Hackers Join The Other Side
Last week, @Stake Inc., a Boston-based security consulting startup that wants to provide customers with everything from security audits to systems integration, announced it has acquired L0pht and the services of its often flamboyant hackers.
With the acquisition, the half-dozen or so hackers of L0pht become the R&D heart of @Stake, said Ted Julian, a former Forrester Research Inc. analyst and @Stake’s founder.
With seven years of high-profile security debunking under their belts, L0pht’s hackers don’t need to convince the world of their expertise. But L0pht needs to convince customers its hackers are trustworthy consultants who enjoy referring to one another by such colorful names as Professor Mudge, not malicious code breakers afraid to reveal their true identities. (The hackers plan to remain anonymous.)
“Would you bring someone in to do something as sensitive as security if you don’t even know who they really are?” asked one network administrator at a Southwestern manufacturing company who requested anonymity. “I’m not sure I would.”
That’s a question that many corporate IT departments will likely ask over the next few years. International Data Corp., of Framingham, Mass., predicts the market for network security services will quadruple to $2.3 billion by 2003.
Because there simply aren’t enough security experts to support such growth, hackers-even amateurs who flock to the Def Con hackers convention in Las Vegas-are emerging as a tempting alternative. But it’s an option some security companies have no plans to pursue.
“Go to DefCon and recruit people? I would not,” said G. Mark Hardy, director of professional services at Secure Computing Corp., in Baltimore. “We cannot risk having an untrustworthy or a questionable person on our staff.”
Best of the bunch?
Hardy is more receptive to L0pht hackers, who he says have proved to be contentious but honest. “Their reputability comes from their ability to articulate security vulnerabilities and their willingness to first contact the vendor before making it public,” he said.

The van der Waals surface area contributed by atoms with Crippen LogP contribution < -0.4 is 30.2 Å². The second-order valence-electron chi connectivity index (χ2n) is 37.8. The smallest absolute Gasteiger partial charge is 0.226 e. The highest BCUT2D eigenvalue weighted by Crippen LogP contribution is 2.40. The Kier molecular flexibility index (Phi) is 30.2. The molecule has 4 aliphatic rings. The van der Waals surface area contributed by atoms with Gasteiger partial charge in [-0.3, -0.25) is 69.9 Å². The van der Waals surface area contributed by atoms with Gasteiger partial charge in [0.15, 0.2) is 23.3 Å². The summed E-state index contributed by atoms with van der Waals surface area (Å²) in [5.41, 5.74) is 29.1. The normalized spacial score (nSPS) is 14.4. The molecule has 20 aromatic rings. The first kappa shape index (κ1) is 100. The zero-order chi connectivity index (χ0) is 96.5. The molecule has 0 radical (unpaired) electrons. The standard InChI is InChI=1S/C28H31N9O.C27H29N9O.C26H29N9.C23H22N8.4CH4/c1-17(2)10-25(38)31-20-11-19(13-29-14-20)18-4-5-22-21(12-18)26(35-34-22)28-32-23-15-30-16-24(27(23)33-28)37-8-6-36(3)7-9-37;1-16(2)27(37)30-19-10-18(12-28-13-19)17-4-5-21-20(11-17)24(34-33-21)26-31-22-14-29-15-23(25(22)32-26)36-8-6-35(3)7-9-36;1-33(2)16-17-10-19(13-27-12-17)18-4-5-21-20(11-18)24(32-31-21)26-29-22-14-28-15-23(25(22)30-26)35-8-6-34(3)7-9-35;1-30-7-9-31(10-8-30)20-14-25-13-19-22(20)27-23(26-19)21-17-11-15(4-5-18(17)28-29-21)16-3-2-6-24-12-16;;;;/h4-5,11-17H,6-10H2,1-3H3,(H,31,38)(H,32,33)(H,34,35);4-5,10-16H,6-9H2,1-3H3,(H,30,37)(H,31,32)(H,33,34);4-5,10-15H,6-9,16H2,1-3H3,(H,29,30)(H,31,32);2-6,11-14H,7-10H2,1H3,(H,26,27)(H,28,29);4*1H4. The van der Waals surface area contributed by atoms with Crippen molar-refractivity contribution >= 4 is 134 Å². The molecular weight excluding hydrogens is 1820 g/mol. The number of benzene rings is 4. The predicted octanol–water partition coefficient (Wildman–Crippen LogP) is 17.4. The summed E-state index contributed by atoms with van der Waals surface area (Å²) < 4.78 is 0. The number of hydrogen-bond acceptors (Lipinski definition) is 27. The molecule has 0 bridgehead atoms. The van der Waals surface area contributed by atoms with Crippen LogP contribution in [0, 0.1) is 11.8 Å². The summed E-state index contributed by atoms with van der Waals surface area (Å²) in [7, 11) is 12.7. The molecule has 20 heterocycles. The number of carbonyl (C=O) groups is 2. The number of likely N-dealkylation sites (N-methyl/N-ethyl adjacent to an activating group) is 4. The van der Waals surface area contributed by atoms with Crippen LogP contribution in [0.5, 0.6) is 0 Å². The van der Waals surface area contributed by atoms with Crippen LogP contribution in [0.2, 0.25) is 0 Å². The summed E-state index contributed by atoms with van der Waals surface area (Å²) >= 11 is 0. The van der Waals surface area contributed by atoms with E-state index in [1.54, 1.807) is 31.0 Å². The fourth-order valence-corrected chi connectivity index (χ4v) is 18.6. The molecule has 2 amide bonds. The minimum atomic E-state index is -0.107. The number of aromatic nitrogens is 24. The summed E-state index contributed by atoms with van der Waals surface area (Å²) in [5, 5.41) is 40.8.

Hardy should know. Secure Computing has enjoyed an unusual relationship with the hacking community. About two years ago, the company hired Jeff Moss, the young hacker who founded the DefCon conference, to manage its security assessment business.
Moss added an insider’s cache to Secure Computing, and he started another convention called the Black Hat Conference for IT administrators eager to learn the tricks of the hacker trade.
There’s no reason L0pht can’t go the same route. In hacker lingo, where a “white hat” is a conservative security expert and a “black hat” is a criminal, the hats worn at L0pht are decidedly gray.
Since the group’s formation in 1993 in a Cambridge, Mass., loft, L0pht has gained respect in the security community and has never been accused of breaking into a network. L0pht developed the L0phtCrack tool, considered one of the best on the market for testing network security. Its hackers also have quietly consulted on network security for numerous companies.
“What we had always been doing is research and development work,” Mudge said. That’s what they’ll be doing for @Stake: assessing a company’s security, poking holes and making recommendations.
Microsoft Corp. has been a favorite target of L0pht hackers, who have exposed with zeal security vulnerabilities in Microsoft products. But the group also has held others, even industry darlings such as Linux vendor Red Hat Inc., up for public ridicule-especially if a vendor had ignored a flaw after being notified by the hackers.
L0pht, which publishes a hackers newsletter and runs the L0pht.com Web site, will publish a detailed description of the vulnerability and how to take advantage of it and will even post a tool for hackers. That approach has drawn the ire of some, particularly Microsoft, but few can dispute that the group has forced vendors to tighten their security.
“We have really acted as a consumer advocacy group,” Mudge said, “ripping apart products that need to be improved.”